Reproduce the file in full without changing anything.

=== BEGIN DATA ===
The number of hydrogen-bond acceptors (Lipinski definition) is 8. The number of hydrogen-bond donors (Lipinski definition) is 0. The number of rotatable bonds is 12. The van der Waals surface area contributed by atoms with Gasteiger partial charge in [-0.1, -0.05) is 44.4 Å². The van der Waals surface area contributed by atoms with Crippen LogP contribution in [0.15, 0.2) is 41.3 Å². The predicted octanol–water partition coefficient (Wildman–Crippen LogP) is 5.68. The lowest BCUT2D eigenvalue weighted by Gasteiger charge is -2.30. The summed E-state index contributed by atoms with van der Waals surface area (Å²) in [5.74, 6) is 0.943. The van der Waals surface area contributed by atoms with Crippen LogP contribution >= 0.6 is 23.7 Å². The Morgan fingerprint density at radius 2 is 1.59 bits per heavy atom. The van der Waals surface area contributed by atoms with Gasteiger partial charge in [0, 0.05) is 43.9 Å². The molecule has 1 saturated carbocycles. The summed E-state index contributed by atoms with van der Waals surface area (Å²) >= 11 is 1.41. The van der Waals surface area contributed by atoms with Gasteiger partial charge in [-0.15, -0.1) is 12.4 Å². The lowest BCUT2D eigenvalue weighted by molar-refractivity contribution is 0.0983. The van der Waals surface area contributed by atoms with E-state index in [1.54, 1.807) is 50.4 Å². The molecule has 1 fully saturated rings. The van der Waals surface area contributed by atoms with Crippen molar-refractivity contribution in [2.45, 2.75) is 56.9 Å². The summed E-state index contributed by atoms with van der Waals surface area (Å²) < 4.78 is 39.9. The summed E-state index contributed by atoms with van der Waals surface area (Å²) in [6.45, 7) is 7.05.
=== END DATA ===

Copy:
The number of hydrogen-bond acceptors (Lipinski definition) is 8. The number of hydrogen-bond donors (Lipinski definition) is 0. The number of rotatable bonds is 12. The van der Waals surface area contributed by atoms with Gasteiger partial charge in [-0.1, -0.05) is 44.4 Å². The van der Waals surface area contributed by atoms with Crippen LogP contribution in [0.15, 0.2) is 41.3 Å². The predicted octanol–water partition coefficient (Wildman–Crippen LogP) is 5.68. The lowest BCUT2D eigenvalue weighted by Gasteiger charge is -2.30. The summed E-state index contributed by atoms with van der Waals surface area (Å²) in [5.74, 6) is 0.943. The van der Waals surface area contributed by atoms with Crippen LogP contribution >= 0.6 is 23.7 Å². The Morgan fingerprint density at radius 2 is 1.59 bits per heavy atom. The van der Waals surface area contributed by atoms with Gasteiger partial charge in [0, 0.05) is 43.9 Å². The molecule has 1 saturated carbocycles. The summed E-state index contributed by atoms with van der Waals surface area (Å²) >= 11 is 1.41. The van der Waals surface area contributed by atoms with Gasteiger partial charge in [-0.15, -0.1) is 12.4 Å². The lowest BCUT2D eigenvalue weighted by molar-refractivity contribution is 0.0983. The van der Waals surface area contributed by atoms with E-state index in [1.54, 1.807) is 50.4 Å². The molecule has 1 fully saturated rings. The van der Waals surface area contributed by atoms with Crippen molar-refractivity contribution in [2.45, 2.75) is 56.9 Å². The summed E-state index contributed by atoms with van der Waals surface area (Å²) < 4.78 is 39.9. The summed E-state index contributed by atoms with van der Waals surface area (Å²) in [6.45, 7) is 7.05.